Can the Crown Heights example be reproduced elsewhere?

The following article from the Jerusalem Post is of interest to the wider community. Amongst Chabad, it has been known for some months. Read it.

The Jewish term רגלים לדבר can be translated using the words of this article as “credible evidence”. The critical issue is determining whether evidence is credible. There are a range of views. On one extreme is the largely derided view of R’ Menashe Klein ז’ל who clearly stated as follows:

Child abuse reporting R’ M Klein 16 58

In summary, R’ Klein felt that the Torah does not halachically consider anything to have happened unless there are two kosher witnesses who attest. This is an extreme view. I would suggest that certain cloistered circles utilise this view in order to keep things “in-house”. I don’t think that they are motivated by the actual legalistic decision itself, and in many cases the people involved and who use it as their justification are cowards, selectively religious, or simply not God-fearing. R’ Klein’s position is extreme and is opposed by Rav Eliashiv, the Tzitz Eliezer ז’ל, R’ Shlomo Zalman Auerbach ז’ל all three of whose decisions, in general, are considered to be more widely accepted, influential and robust.

The Crown Heights Beis Din clearly didn’t agree with R’ Klein’s view either. That being said, the determination of “credible evidence” is a critical issue.

The Aguda, in my opinion, have been dancing on the tightrope. Faced with a reality wherein people aligned with their organisation have and continue to be involved in serious crimes, it cannot be seen to be taking R’ Klein’s view. The internet has laid bare the pockets of iniquity and forced the Aguda to make pronouncements through their Council of Sages and their mouthpieces. On the other hand, devolving the determination of what is considered credible evidence to non-Rabbinic authorities, be they Jewish or otherwise, Police or professional, is not something Aguda have been prepared to say unequivocally and with complete clarity and transparency. There are some clever spin doctors who speak for the Aguda, but they fool nobody in their level of translucence on this issue. Indeed, some members of Aguda leadership, such as R’ Shmuel Kamenetzky, are thought to lean towards R’ Klein’s views on such matters even today, despite the mounting evidence that there is a scourge that needs to be excised.

Allegations against R’ Motti Elon are before the courts in Israel, however, it is clear that elements of the Orthodox Zionist Rabbinate in Israel, felt that they could deal with those allegations by effectively placing R’ Elon under conditions akin to “house arrest”. I do not know whether they also informed the police. Perhaps they knew that the Police were already aware of the allegations. Rabbi Elon denies the charges. Time will tell. The courts will decide.

I don’t think that any Posek, however, will attempt to define רגלים לדבר in a general way. If so, the person in the street is left with two choices:

  1. When a situation arises, ask a recognised world authority (and here, I do not mean one’s local orthodox rabbi most of whom would readily admit that they are not qualified to make determinations on such issues)
  2. Decide for oneself whether there is enough רגלים to hand over the דבר to the police, so that the authorities will decide in the end whether there is רגלים לדבר.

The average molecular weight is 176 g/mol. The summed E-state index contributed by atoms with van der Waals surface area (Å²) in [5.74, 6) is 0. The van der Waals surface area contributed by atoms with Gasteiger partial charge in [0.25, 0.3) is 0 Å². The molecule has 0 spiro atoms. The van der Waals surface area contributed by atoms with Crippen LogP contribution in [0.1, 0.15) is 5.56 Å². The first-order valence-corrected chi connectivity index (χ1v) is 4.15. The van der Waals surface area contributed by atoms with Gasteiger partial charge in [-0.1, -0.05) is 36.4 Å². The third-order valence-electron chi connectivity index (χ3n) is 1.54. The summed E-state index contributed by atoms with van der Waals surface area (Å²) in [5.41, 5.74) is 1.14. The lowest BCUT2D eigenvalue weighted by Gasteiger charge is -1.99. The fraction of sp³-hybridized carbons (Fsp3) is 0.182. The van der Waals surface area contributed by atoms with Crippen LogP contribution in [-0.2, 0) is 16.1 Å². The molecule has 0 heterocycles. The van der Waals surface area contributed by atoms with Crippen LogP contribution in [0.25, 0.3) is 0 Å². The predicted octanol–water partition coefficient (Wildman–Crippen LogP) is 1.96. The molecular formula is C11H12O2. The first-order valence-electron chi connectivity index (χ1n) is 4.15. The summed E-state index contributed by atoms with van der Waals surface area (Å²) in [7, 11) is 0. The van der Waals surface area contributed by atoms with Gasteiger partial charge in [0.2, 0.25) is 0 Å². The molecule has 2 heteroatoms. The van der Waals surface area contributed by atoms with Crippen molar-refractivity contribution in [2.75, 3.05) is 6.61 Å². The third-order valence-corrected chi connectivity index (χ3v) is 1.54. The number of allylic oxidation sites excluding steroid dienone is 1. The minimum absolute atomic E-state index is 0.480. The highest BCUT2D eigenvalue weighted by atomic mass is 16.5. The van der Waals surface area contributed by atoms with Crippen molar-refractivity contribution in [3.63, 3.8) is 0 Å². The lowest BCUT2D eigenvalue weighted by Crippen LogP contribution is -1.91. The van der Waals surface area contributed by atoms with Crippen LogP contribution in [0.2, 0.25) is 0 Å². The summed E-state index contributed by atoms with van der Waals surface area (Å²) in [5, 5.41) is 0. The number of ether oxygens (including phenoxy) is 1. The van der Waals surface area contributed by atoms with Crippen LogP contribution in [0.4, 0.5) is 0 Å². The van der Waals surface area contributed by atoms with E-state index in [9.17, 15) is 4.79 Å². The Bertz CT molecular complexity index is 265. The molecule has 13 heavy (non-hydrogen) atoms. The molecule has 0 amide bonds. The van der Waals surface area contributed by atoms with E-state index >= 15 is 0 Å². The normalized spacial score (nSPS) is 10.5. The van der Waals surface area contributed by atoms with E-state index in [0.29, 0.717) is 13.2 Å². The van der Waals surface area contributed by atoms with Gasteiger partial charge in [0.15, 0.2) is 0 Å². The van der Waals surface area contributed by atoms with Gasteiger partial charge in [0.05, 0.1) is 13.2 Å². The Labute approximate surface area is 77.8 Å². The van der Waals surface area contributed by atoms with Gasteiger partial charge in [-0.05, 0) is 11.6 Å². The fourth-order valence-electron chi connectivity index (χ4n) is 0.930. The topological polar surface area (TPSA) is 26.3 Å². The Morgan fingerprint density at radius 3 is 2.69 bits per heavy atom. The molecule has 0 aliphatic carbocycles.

In my opinion, there is also a qualitative difference in respect of 1. above. A renowned Posek will not need to question witnesses nor will they need to question the accused or make local enquiries. Rather, they will listen to the nature of the quality of information that is provided to them and indicate whether it is appropriate to pass on the matter to the authorities. It would be wrong, in my opinion, for any para-inquest regarding the veracity of testimony to take place. Rather, the Posek would only look to see if someone was basically   “off the planet” in their allegations.

If a Posek insists on hearing evidence first hand, for example, before they can make up their mind whether a matter should be reported, then I contend that their position is closer to that of R’ Klein and/or the the Aguda.

God forbid, someone has been reported to have entered your neighbour’s house with a gun, and screams are heard. What do you do? Do you go to your Posek? Does your Posek insist on speaking with the alleged gun wielder or screamer before giving you permission to report to the police? All I can say is I hope not.

To be sure, there are some 3% reported false accusations. In addition, there is collateral damage that may occur when issues come to light. We need to get away from a culture where those who report are seen as pariahs.

Author: pitputim

I've enjoyed being a computer science professor in Melbourne, Australia, as well as band leader/singer for the Schnapps Band. My high schooling was in Chabad and I continued at Yeshivat Kerem B'Yavneh in Israel and later in life at Machon L'Hora'ah, Yeshivas Halichos Olam.

2 thoughts on “Can the Crown Heights example be reproduced elsewhere?”

  1. The penny still hasen’t dropped:
    Report to the Police FIRST & IMMEDIATELY.
    By all means AFTER reporting to the Police report to your favourite orthodox Rabbi.
    Check out the information evening below held recently in the community.
    Yes,about 2.5% of accusations are false. Of those the accuser is almost always detected & charged himself for making a false accusation so that concern is just not valid.
    Until the time comes that the Rabbis say what they mean & mean what they say nothing will change.I don’t see any change coming until after Moschiach arrives.Do you?


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